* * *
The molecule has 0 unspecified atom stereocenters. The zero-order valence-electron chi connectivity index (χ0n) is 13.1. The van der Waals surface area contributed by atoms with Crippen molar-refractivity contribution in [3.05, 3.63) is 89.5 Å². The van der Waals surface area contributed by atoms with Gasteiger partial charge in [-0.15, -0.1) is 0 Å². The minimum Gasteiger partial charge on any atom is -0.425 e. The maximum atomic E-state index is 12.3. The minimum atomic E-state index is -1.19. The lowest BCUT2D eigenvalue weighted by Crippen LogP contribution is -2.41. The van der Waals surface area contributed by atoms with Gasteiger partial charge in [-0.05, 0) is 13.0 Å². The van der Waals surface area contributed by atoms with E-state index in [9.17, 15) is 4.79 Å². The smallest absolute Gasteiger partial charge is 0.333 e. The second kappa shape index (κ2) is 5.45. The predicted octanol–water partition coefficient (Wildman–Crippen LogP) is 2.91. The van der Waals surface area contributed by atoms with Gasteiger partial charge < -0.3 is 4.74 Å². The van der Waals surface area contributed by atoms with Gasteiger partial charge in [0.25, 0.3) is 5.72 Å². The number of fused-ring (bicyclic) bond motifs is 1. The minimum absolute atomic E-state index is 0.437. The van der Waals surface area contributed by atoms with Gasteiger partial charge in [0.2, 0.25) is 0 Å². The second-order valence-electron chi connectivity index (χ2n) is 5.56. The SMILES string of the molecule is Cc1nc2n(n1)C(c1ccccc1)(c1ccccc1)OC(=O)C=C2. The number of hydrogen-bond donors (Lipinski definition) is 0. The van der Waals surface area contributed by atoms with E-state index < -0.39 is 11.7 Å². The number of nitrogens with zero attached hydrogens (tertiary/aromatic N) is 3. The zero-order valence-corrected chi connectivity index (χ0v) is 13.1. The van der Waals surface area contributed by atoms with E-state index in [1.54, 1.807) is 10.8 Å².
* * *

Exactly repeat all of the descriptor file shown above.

The molecule has 0 unspecified atom stereocenters. The zero-order valence-electron chi connectivity index (χ0n) is 13.1. The van der Waals surface area contributed by atoms with Crippen molar-refractivity contribution in [3.05, 3.63) is 89.5 Å². The van der Waals surface area contributed by atoms with Gasteiger partial charge in [-0.15, -0.1) is 0 Å². The minimum Gasteiger partial charge on any atom is -0.425 e. The maximum atomic E-state index is 12.3. The minimum atomic E-state index is -1.19. The lowest BCUT2D eigenvalue weighted by Crippen LogP contribution is -2.41. The van der Waals surface area contributed by atoms with Gasteiger partial charge in [-0.05, 0) is 13.0 Å². The van der Waals surface area contributed by atoms with E-state index in [9.17, 15) is 4.79 Å². The smallest absolute Gasteiger partial charge is 0.333 e. The second kappa shape index (κ2) is 5.45. The predicted octanol–water partition coefficient (Wildman–Crippen LogP) is 2.91. The van der Waals surface area contributed by atoms with Gasteiger partial charge < -0.3 is 4.74 Å². The van der Waals surface area contributed by atoms with Gasteiger partial charge in [0.25, 0.3) is 5.72 Å². The number of fused-ring (bicyclic) bond motifs is 1. The minimum absolute atomic E-state index is 0.437. The van der Waals surface area contributed by atoms with Gasteiger partial charge in [0.2, 0.25) is 0 Å². The second-order valence-electron chi connectivity index (χ2n) is 5.56. The SMILES string of the molecule is Cc1nc2n(n1)C(c1ccccc1)(c1ccccc1)OC(=O)C=C2. The number of hydrogen-bond donors (Lipinski definition) is 0. The van der Waals surface area contributed by atoms with E-state index < -0.39 is 11.7 Å². The number of nitrogens with zero attached hydrogens (tertiary/aromatic N) is 3. The zero-order valence-corrected chi connectivity index (χ0v) is 13.1. The van der Waals surface area contributed by atoms with E-state index in [1.54, 1.807) is 10.8 Å².